Put it in writing!

Do your family a favor and draw up a will and estate plan. That means you too, millennials and Gen Xers.


Shanna Yonke, an attorney with Ruder Ware, says wills and estate planning are something younger people often don’t think about, but they should.

Attorney Shanna Yonke has seen this unfortunate scenario a few times during in her job with Ruder Ware Law Firm: A young couple or a single parent with a minor child dies, and hadn’t put together an estate plan or a will. The child then goes through a long and sometimes traumatic court process to decide who will be the guardian. Already faced with the trauma of losing a parent, the child now might have to stay with a foster family while the lengthy procedure plays out.

“The worse-case scenario is one in which we see numerous family members fighting over who should be named guardian of the child,” Yonke says.

That’s part of the reason Ruder Ware this year is launching a series of seminars aimed at teaching people why they need a will or estate plan. While anyone can attend, the seminars (still in the planning stage) aim to spread the word especially to younger people about the need for such documents. “There’s definitely a void in terms of young people understanding that they need estate planning too,” Yonke says.

According to a survey conducted by caring.com, roughly 60% of people lack the necessary estate planning documents. Skewing that average: 78% of millennials and 64% of Gen Xers don’t even have a will.

And no, a letter in your drawer spelling out who gets the house and car when you die won’t cut it, Yonke says. The court won’t recognize the documents unless they’ve been prepared according to state statutes. The document needs to be signed by two witnesses, who have no skin in the game, so to speak. Preferably, but not required, the document will be signed by a public notary.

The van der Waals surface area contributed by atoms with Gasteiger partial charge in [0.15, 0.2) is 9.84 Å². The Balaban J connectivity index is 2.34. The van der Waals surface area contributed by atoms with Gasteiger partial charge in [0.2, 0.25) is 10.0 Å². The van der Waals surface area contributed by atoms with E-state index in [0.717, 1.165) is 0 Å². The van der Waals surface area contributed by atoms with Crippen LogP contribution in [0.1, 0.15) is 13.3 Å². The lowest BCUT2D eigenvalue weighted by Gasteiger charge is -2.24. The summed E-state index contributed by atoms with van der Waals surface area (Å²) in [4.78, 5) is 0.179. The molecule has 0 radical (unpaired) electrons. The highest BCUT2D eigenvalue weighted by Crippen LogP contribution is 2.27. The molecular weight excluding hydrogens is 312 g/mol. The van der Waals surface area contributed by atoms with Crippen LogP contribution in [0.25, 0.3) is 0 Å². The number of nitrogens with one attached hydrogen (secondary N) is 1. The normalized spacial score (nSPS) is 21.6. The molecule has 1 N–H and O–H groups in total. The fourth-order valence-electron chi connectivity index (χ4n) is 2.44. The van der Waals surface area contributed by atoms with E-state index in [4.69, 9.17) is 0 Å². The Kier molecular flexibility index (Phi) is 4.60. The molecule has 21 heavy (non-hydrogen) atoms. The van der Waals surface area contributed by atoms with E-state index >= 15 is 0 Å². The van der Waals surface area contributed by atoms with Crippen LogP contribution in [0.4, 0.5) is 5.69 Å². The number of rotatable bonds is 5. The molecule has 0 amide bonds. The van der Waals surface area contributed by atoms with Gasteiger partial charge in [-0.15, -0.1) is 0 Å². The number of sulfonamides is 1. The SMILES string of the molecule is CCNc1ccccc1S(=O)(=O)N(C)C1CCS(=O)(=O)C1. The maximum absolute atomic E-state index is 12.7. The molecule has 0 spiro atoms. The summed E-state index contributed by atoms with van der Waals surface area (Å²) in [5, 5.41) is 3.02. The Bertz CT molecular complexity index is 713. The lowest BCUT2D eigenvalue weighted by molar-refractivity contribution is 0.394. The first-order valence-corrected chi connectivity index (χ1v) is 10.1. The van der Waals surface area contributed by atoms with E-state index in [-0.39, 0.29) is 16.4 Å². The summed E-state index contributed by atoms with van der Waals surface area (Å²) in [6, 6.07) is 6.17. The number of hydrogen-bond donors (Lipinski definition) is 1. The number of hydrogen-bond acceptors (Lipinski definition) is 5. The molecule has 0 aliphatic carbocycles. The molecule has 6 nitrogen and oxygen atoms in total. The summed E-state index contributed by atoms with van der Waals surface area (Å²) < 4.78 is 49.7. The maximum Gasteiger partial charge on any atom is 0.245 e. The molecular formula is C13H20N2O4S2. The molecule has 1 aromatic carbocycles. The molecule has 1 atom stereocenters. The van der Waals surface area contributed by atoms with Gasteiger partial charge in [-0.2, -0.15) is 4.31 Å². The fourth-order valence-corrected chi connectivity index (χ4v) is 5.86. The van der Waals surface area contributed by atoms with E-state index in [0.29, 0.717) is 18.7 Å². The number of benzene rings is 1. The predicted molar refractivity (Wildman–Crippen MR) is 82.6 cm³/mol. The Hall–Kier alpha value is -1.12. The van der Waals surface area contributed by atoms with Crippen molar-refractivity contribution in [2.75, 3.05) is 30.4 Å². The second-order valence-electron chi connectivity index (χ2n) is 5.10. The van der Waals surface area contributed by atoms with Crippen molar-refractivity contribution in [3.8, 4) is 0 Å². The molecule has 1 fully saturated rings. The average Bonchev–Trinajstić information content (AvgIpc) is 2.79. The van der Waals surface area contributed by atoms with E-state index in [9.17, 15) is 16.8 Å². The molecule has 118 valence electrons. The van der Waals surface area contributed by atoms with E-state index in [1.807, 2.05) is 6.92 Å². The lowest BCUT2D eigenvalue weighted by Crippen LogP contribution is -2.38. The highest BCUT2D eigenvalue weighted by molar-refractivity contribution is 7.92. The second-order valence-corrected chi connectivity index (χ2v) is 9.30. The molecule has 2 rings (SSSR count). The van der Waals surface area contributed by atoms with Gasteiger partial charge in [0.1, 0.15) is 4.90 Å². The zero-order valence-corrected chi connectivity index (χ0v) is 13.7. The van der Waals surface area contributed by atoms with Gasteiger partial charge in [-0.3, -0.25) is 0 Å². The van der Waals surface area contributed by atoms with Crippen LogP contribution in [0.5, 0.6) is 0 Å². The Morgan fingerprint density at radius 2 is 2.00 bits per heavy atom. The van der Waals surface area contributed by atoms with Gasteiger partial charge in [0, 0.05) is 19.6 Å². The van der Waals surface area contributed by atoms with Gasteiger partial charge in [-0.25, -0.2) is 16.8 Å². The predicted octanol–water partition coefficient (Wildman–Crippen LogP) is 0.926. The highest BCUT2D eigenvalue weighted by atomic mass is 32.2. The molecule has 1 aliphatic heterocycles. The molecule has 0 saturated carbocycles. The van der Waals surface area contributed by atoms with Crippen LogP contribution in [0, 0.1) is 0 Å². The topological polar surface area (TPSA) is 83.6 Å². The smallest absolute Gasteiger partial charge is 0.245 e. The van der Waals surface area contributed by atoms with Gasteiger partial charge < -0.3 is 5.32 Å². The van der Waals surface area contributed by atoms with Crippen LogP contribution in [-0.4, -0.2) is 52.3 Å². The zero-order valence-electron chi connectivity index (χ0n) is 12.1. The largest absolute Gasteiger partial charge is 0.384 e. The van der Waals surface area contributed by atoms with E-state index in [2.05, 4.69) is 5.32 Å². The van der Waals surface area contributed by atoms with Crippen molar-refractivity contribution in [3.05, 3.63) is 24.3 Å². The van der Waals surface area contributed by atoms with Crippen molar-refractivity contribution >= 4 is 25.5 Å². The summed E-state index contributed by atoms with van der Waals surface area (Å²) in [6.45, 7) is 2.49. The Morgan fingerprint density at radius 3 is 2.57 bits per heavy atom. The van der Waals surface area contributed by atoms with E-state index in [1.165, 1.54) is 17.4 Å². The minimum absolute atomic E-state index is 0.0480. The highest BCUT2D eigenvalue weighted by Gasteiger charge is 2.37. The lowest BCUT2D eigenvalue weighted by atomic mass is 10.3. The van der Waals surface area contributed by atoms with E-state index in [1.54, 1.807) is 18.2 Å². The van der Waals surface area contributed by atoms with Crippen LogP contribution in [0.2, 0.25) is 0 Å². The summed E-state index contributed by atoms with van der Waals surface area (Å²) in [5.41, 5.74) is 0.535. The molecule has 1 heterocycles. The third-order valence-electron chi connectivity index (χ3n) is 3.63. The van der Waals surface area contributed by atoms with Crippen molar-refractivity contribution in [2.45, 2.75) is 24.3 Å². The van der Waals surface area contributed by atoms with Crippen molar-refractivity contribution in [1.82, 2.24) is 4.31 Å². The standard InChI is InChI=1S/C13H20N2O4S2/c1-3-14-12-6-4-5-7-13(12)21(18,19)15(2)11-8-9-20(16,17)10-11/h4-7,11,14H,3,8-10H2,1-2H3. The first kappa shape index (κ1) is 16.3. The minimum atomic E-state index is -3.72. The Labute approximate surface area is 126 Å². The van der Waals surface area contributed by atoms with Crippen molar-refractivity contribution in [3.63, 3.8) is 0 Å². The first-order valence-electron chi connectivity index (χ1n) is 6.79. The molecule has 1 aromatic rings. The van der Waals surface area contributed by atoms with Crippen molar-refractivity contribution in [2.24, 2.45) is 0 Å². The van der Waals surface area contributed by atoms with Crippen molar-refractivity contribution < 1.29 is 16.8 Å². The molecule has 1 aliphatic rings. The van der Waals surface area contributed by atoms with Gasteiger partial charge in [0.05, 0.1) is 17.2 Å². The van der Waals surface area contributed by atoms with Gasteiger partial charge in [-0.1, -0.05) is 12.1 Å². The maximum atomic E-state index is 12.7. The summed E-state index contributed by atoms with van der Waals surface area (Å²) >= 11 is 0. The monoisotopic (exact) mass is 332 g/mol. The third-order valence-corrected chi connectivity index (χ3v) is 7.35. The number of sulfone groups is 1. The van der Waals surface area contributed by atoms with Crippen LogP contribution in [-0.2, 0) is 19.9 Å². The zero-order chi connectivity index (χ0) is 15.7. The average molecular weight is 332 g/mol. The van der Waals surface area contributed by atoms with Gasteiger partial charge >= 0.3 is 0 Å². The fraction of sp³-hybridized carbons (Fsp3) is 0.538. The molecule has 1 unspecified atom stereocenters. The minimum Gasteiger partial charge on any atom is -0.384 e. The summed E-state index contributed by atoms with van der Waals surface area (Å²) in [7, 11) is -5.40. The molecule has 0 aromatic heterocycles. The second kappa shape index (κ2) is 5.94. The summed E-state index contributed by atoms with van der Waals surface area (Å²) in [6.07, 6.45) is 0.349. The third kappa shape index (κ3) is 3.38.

Also not recognized by the court: last minute changes. Alterations documented with initials won’t hold, Yonke says. It’s best to consult with a lawyer.

Appropriate planning affects multiple generations. For those nearing or at retirement age, a will and/or estate plan clarifies details so your descendants aren’t mired in legal wrangling upon your death—this can be cumbersome even when the deceased has relatively few assets. Property, bank accounts, savings and investments must all be distributed, and without planning documents, a court must untangle these details.

Younger people need to consider other things as well, Yonke says. For example, parents are first on the default list of where assets go, according to state statute. But the parents might not want those assets, Yonke explains. They might already have plenty of money, or be in a situation where the extra assets would disqualify them for programs or bump up medical insurance payments.

Yonke’s own estate plan state that her assets go to her brother, because the money would be more useful to him than her parents.

There are two types of planning documents. A will is a simple document of instructions specifying where someone’s assets will pass, but still goes through probate court.

An estate plan is more elaborate and expensive to complete, but almost completely cuts out the court process and gives the most control. It operates like a trust, gives the creator and their beneficiaries more flexibility, and is much easier to amend. Estate plans are also more difficult to challenge in court.

But even a simple will is better than nothing.